If you need parts, Alan Aronstein of Interarms Texas is the man! These guns are notoriously finicky ammo feeders because of the tune of the magazine lips. They can become jamomatics if the lips are not just right. Alan can help you get them right or offer new magazines with hardened lips that are tuned for most guns. His mags are the best on the market place except for tuned originals.

If it is Hi Std for shooting that you want then this one seems like a good possibility, in my opinion. MY ML Victor is one of the best target pistol that I own and I have several target guns.

LDBennett
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  #6  
Old 01-11-2021, 06:49 PM
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Quote:
Originally Posted by LDBennett View Post
The difference over time of this series of pistols was the less polished finishes. It degraded over the decades of production time, such that it was at the level of the East Hartford ML guns with the last of the Hamden guns. The collectors' view is that there is a big difference that does not exist.

The ML series pistols were made at both Hamden and East Hartford but the clear majority were made at East Hartford.They are indistinguishable in appearance and fit and finish. Because the collector think them less, Hamden guns are more "collectable" and consequently more expensive. Actually the East Hartford ML guns are the shooter's bargain.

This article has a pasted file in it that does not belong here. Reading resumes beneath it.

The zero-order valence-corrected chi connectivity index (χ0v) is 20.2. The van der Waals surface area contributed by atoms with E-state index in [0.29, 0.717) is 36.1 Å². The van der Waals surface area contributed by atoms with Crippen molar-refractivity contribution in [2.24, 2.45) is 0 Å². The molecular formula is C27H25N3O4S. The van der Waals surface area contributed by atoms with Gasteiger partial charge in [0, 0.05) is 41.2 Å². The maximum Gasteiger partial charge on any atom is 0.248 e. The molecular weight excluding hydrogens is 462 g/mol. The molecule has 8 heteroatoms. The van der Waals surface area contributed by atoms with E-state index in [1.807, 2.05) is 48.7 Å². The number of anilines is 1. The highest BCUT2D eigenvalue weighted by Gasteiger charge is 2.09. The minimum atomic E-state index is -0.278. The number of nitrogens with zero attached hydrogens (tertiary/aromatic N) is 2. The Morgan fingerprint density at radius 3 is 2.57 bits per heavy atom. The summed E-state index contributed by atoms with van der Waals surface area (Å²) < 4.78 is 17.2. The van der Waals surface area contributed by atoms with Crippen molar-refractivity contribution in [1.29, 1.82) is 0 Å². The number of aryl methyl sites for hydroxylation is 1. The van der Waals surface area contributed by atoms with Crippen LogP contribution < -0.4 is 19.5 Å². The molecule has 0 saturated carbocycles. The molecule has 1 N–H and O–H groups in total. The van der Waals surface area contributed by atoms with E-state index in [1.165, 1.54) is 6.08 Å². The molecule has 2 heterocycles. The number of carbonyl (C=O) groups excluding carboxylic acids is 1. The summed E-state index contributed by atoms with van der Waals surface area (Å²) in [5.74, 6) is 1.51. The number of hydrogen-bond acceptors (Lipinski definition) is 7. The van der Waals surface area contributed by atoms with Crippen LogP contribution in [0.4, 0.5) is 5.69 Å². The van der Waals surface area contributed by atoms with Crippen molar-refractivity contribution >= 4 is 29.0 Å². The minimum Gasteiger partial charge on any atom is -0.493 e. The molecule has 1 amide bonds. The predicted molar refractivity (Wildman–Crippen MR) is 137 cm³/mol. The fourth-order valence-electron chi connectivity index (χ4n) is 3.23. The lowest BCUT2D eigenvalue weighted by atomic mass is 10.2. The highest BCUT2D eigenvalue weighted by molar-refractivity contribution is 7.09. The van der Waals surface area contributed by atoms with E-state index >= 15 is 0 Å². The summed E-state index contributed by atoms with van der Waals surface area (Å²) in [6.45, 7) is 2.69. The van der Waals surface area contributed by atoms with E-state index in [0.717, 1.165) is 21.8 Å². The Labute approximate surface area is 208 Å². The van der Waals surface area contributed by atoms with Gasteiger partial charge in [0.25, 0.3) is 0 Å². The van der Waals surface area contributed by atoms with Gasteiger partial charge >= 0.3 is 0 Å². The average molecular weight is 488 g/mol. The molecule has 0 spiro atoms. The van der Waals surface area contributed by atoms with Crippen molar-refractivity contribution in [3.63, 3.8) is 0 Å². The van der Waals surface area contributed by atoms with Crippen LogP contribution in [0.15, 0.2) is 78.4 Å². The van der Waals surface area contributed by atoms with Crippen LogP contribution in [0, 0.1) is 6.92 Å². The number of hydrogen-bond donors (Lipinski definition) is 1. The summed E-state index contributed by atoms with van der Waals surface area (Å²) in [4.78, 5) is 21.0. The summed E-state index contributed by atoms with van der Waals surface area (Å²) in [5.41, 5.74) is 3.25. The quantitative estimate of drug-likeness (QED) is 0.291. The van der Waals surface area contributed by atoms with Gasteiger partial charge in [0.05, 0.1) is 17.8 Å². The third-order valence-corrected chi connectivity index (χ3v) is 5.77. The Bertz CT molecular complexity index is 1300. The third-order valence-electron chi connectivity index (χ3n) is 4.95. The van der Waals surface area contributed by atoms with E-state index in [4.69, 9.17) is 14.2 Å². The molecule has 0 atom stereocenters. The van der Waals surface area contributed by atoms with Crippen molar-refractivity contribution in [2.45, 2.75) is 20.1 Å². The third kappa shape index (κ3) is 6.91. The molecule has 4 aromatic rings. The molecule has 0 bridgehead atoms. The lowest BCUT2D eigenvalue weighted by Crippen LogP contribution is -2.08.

As for $800 for this one, that is what I paid for the same exact gun 10 years ago. I had searched for a Victor at West Coast gun shows for the previous 10+ years and with no luck. I gladly paid $800 because at the time you just did not see many Hi Std pistol for sale in California. By the way, condition drives the pricing big time.

The suggestion to check for and avoid a cracked frame is a good one. If you get this gun then change out the recoil spring before shooting it and every 10 to 15 thousand rounds thereafter. Only shoot Standard Velocity ammo (CCI Standard Velocity is a good example) to minimize the risk of a frame crack.

If you need parts, Alan Aronstein of Interarms Texas is the man! These guns are notoriously finicky ammo feeders because of the tune of the magazine lips. They can become jamomatics if the lips are not just right. Alan can help you get them right or offer new magazines with hardened lips that are tuned for most guns. His mags are the best on the market place except for tuned originals.

If it is Hi Std for shooting that you want then this one seems like a good possibility, in my opinion. MY ML Victor is one of the best target pistol that I own and I have several target guns.